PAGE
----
I’d recommend Linux users do their updates manually through the default desktop environment which will have a little update notification widget.

  16. Just make APT do it periodically, like scheduling updates for 3am or so.

    su root
    give the password
    crontab -e
    enter on its own line
    0 3 * * * /usr/bin/apt-get update;/usr/bin/apt-get upgrade
    ctrl-o and enter to write the crontab file
    ctrl-x to exit
    exit to be yourself again

    Do that once to autoupdate everything everyday until the next release.

    That is priceless. That is performance.

  17. Linux Apostate says:

    Zombie Chan’s description sounds exactly like Linux to me. The update button popped up today with some patch for “bind9”. Root password, click update, go. So on Linux you do have “to take time out of your day and decide to do something about updating part of your system”. And also, things outside package management don’t get updated. Potentially, “many apps remained not updated”. On my machine Firefox is outside package management because I don’t want to know about that Iceweasel rubbish.

    However. Linux package management is definitely better than the rather ad-hoc system used on Windows, where applications tend to update themselves. It really would be better if this was done through a repository system, with client software that could apply the updates without hassling the user to close applications (Flash), install the Yahoo toolbar and OpenOffice (Java), or install some ultra-lame Adobe updater (Acrobat).

    To be honest I think Microsoft knows this, and the solution is coming. It is an app store, i.e. a for-profit repository. But when it comes, there will be complaints that it gives Microsoft too much control over software, and there will be competing app stores such as Steam. So the problem will still not be completely solved. But perhaps it will be solved for things like Flash and Java – and that will still be progress.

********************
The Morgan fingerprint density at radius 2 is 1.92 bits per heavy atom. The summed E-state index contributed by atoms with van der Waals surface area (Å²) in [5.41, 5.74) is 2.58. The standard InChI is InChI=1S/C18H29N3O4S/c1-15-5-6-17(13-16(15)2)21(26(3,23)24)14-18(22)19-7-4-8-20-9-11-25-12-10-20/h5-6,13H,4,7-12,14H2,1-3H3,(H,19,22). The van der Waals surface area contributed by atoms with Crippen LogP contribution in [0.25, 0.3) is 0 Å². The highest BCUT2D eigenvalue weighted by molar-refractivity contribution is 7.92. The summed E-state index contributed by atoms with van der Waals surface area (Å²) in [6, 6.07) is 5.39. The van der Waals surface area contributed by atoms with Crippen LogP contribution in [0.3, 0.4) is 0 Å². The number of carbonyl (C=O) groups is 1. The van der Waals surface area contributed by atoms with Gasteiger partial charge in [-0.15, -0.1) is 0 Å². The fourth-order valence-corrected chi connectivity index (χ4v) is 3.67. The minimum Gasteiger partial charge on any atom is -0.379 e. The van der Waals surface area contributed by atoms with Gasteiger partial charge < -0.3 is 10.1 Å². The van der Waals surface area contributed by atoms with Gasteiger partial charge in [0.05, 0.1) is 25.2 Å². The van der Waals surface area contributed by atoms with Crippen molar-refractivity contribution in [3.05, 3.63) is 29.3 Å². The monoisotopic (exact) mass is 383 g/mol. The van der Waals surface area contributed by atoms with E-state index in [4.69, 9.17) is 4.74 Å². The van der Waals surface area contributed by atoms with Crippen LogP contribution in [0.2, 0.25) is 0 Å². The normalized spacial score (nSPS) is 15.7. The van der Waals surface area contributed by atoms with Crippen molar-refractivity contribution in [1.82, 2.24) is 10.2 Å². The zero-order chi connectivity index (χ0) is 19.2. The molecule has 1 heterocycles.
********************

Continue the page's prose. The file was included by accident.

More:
18. So you are acting as administrator… but you wrote, “I’m not a system admin on my machine,

    I guess you meant you did not log in as “admin” or “administrator” or had admin privileges. My point was that you had to take time out of your day and decide to do something about updating part of your system while many apps remained not updated.

  19. Zombie Chan says:

    I hit the update button, then it request for the admin password.

  20. So, who updates the software? The OS? The applications?

  21. Richard Chapman says:

    It took me a while before I realized how much work I wasn’t doing with the GNU/Linux Package Manager (Synaptic in my case). All those individual update reminders: GONE. All that click next, click next, click next: GONE. All those reboots: GONE!

    With the root password and a few clicks I can update every piece of software on my computer. I know people who use Microsoft Windows are okay with the way they have to update their system. I was okay with it when I was a Microsoft Windows user too. But once you do it the easy way, the Windows way just looks clunky.

  22. Zombie Chan says:

    “I think M$ is at fault for producing a system where an ordinary person has to be a system administrator for ever more complex computer systems. ”

    … I’m not a system admin on my machine, I was never forced to be logged into as admin. The same thing is with my mother and father.

  23. Ray says:

    Until you realize that most people just ignore them 🙁